OKLAHOMA CITY — Legislation that protects students' rights to express their
religious viewpoints in public school classrooms was approved by the Oklahoma
House yesterday despite objections from opponents who said it was
"This is a solution looking for a problem," said Rep. Ed Cannaday, D-Porum, a
former school teacher and administrator. Cannaday said the measure, which passed
71-25, expresses contempt for public school administrators by micromanaging what
can occur in classrooms.
Rep. Dan Sullivan, R-Tulsa, said the bill merely compiled the legal
guidelines from the federal government on a student's right to express his
religious views at school.
"The real issue here is giving everyone a level playing field," Sullivan
said. "This allows consistency across the board."
Sullivan said the measure did not favor one religion over another and did not
violate the legal prohibition against public school officials sanctioning a
religious point of view.
The measure says school districts must treat a student's voluntary expression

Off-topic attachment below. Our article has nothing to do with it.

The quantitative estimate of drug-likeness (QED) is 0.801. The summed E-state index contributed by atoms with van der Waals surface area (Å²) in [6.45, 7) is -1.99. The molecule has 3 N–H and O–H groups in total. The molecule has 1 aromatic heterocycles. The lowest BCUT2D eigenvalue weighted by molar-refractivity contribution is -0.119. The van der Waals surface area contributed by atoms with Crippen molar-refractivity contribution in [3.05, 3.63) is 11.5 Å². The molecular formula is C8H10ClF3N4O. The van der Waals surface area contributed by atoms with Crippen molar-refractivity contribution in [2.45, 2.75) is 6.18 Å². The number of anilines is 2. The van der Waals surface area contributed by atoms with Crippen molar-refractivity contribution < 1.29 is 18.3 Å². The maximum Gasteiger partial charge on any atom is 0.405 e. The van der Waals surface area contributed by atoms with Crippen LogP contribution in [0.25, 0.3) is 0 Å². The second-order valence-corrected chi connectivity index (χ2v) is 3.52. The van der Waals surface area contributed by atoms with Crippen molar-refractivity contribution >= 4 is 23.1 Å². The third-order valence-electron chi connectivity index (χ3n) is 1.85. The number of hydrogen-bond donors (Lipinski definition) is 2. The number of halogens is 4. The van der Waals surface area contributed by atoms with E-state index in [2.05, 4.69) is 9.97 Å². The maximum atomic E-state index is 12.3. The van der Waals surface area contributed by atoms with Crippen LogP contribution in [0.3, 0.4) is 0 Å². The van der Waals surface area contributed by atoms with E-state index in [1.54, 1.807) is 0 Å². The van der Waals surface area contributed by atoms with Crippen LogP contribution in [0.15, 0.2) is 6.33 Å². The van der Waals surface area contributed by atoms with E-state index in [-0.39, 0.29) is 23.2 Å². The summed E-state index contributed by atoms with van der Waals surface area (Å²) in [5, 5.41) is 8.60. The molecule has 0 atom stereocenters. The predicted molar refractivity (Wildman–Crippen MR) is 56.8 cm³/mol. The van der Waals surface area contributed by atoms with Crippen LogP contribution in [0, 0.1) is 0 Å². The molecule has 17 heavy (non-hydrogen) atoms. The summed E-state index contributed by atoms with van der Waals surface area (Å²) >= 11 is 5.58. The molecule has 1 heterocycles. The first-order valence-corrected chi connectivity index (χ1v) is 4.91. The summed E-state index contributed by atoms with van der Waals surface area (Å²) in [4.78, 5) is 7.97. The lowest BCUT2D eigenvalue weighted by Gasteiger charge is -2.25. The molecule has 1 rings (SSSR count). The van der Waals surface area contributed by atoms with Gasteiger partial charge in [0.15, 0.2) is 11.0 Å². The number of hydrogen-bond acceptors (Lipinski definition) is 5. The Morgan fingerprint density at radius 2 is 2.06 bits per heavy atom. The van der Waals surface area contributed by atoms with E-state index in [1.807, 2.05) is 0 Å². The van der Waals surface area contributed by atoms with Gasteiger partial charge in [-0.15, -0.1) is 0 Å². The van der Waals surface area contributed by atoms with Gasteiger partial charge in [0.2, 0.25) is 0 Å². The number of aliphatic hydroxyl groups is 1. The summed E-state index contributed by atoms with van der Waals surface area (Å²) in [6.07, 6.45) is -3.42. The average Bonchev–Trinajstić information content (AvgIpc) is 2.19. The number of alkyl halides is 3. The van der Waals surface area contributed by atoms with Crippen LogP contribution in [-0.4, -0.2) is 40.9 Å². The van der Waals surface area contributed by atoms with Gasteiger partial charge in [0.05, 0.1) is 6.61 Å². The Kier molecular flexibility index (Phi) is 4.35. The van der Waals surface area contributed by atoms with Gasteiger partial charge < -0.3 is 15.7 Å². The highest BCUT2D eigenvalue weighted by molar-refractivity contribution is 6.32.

of a religious viewpoint the same way it treats a student's voluntary expression
of a viewpoint on another subject. It also says the school may not discriminate
against a student on the basis of a religious viewpoint.
"Students may express their beliefs about religion in homework, artwork and
other written and oral assignments free from discrimination based on the
religious content of their submissions," the measure states.
It says students may organize prayer groups, religious clubs and religious
gatherings before, during and after school to the same extent that students are
permitted to organize other non-curricular student activities and groups.
Religious groups must be given the same access to school facilities for
assembling as is given to other non-curricular groups without discrimination
based on the religious content of the student expression.
The bill also requires school districts to implement policies to provide a
limited public forum and voluntary student expression of religious
Rep. Wade Rousselot, D-Wagoner, said he was concerned that the measure may
permit students to discuss religious viewpoints that do not conform to
traditional Christian views. "We're still a country based on God," Rousselot
Rep. Ray McCarter, D-Marlow, said the bill makes students "a captive
audience" when others are expressing religious viewpoints they may not agree
with. The House tabled an amendment by McCarter that would have allowed students
to walk out of the classroom and not have to listen to another student's
Rep. Jeannie McDaniel, D-Tulsa, said students can already pray at school and
that the measure is not necessary.
"I don't think we need it. I think we're opening up a can of worms," McDaniel
The measure, House Bill 2211, now goes to the Senate for action.